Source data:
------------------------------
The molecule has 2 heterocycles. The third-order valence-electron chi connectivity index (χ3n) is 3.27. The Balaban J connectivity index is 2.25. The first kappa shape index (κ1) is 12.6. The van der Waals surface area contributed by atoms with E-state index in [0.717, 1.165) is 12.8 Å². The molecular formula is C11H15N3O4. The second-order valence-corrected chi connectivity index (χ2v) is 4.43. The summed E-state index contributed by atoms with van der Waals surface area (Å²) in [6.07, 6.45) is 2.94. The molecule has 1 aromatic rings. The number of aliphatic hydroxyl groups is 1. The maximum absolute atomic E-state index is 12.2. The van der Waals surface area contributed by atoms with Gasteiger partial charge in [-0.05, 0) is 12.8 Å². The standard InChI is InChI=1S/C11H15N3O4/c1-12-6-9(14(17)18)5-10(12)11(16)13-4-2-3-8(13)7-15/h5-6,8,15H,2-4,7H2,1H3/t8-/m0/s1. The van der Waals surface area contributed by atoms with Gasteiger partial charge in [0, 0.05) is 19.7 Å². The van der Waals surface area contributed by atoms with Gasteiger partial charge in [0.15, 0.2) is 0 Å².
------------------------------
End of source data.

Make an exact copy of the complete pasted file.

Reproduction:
The molecule has 2 heterocycles. The third-order valence-electron chi connectivity index (χ3n) is 3.27. The Balaban J connectivity index is 2.25. The first kappa shape index (κ1) is 12.6. The van der Waals surface area contributed by atoms with E-state index in [0.717, 1.165) is 12.8 Å². The molecular formula is C11H15N3O4. The second-order valence-corrected chi connectivity index (χ2v) is 4.43. The summed E-state index contributed by atoms with van der Waals surface area (Å²) in [6.07, 6.45) is 2.94. The molecule has 1 aromatic rings. The number of aliphatic hydroxyl groups is 1. The maximum absolute atomic E-state index is 12.2. The van der Waals surface area contributed by atoms with Gasteiger partial charge in [-0.05, 0) is 12.8 Å². The standard InChI is InChI=1S/C11H15N3O4/c1-12-6-9(14(17)18)5-10(12)11(16)13-4-2-3-8(13)7-15/h5-6,8,15H,2-4,7H2,1H3/t8-/m0/s1. The van der Waals surface area contributed by atoms with Gasteiger partial charge in [0, 0.05) is 19.7 Å². The van der Waals surface area contributed by atoms with Gasteiger partial charge in [0.15, 0.2) is 0 Å².